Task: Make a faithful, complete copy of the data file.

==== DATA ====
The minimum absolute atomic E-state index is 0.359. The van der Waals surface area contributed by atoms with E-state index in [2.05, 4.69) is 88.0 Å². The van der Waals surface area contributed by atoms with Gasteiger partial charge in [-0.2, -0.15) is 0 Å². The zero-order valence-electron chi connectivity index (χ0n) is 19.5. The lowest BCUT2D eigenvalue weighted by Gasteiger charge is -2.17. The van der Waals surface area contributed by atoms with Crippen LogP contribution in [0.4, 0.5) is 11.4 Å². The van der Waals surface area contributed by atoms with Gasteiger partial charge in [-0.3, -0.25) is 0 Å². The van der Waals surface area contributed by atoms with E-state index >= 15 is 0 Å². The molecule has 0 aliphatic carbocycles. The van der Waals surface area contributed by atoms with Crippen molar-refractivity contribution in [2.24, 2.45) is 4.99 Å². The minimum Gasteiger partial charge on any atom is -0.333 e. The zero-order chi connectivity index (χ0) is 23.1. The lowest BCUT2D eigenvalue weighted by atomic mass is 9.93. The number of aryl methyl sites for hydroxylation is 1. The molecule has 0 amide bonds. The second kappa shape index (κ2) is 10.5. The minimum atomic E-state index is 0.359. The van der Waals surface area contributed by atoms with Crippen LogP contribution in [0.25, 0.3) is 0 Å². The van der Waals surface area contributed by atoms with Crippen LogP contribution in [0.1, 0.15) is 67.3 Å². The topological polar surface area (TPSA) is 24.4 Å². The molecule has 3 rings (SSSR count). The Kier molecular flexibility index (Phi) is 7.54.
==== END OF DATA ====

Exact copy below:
The minimum absolute atomic E-state index is 0.359. The van der Waals surface area contributed by atoms with E-state index in [2.05, 4.69) is 88.0 Å². The van der Waals surface area contributed by atoms with Gasteiger partial charge in [-0.2, -0.15) is 0 Å². The zero-order valence-electron chi connectivity index (χ0n) is 19.5. The lowest BCUT2D eigenvalue weighted by Gasteiger charge is -2.17. The van der Waals surface area contributed by atoms with Crippen LogP contribution in [0.4, 0.5) is 11.4 Å². The van der Waals surface area contributed by atoms with Gasteiger partial charge in [-0.3, -0.25) is 0 Å². The van der Waals surface area contributed by atoms with E-state index >= 15 is 0 Å². The molecule has 0 aliphatic carbocycles. The van der Waals surface area contributed by atoms with Crippen molar-refractivity contribution in [2.24, 2.45) is 4.99 Å². The minimum Gasteiger partial charge on any atom is -0.333 e. The zero-order chi connectivity index (χ0) is 23.1. The lowest BCUT2D eigenvalue weighted by atomic mass is 9.93. The number of aryl methyl sites for hydroxylation is 1. The molecule has 0 amide bonds. The second kappa shape index (κ2) is 10.5. The minimum atomic E-state index is 0.359. The van der Waals surface area contributed by atoms with Crippen LogP contribution in [0.25, 0.3) is 0 Å². The van der Waals surface area contributed by atoms with Crippen LogP contribution in [0.1, 0.15) is 67.3 Å². The topological polar surface area (TPSA) is 24.4 Å². The molecule has 3 rings (SSSR count). The Kier molecular flexibility index (Phi) is 7.54.